In a customer order management system, most transactions operate on data related to a single customer at a time. Queries frequently join a customer’s billing information with their orders and shipping information. For this type of application, you partition related tables using the customer identity. Any customer row along with their “order” and “shipping” rows forms a single entity group that has the customer ID as the entity group identity (the partitioning key). You would partition related tables using the customer identity, which would enable you to scale the system linearly by adding more members to support additional customers.
In a system that manages a product catalog (product categories, product specifications, customer reviews, rebates, related products, and so forth) most data access focuses on a single product at a time. In this type of system, you would partition data on the product key and add members as needed to manage additional products.
In an online auction application, you may need to stream incoming auction bids to hundreds of clients with very low latency. To do so, you would manage selected “hot” auctions on a single partition, so that they receive sufficient processing power. As the processing demand increases, you would add more partitions and route the application logic that matches bids to clients to the data store itself.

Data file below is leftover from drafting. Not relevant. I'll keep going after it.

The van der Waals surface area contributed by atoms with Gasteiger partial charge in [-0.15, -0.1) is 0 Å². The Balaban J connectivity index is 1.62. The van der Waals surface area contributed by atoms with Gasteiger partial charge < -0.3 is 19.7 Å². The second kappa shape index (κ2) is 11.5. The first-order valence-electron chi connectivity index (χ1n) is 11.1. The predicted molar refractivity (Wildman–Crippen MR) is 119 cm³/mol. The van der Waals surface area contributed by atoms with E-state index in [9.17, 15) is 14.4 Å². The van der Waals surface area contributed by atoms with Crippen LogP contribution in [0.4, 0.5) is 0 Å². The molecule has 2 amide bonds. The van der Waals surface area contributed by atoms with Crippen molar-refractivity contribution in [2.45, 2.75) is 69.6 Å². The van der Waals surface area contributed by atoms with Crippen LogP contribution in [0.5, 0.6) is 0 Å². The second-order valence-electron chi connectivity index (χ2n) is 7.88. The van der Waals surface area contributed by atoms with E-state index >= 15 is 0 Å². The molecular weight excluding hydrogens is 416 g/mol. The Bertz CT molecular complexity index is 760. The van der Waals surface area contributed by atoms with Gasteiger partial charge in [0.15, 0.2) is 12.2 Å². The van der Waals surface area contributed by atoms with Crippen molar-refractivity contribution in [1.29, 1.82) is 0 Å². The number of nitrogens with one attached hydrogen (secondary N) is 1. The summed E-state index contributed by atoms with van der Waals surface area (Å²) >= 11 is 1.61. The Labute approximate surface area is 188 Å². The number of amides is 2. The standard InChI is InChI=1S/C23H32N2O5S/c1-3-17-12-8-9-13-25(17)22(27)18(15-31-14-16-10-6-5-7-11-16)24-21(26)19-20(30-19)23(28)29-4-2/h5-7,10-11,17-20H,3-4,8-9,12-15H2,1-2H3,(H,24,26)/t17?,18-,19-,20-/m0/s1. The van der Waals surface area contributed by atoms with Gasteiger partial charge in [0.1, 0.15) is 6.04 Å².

In a financial trading engine that constantly matches bid prices to asking prices for thousands of securities, you would partition data using the ID of the security. To ensure low-latency execution when a security’s market data changes, you would colocate all of the related reference data with the matching algorithm.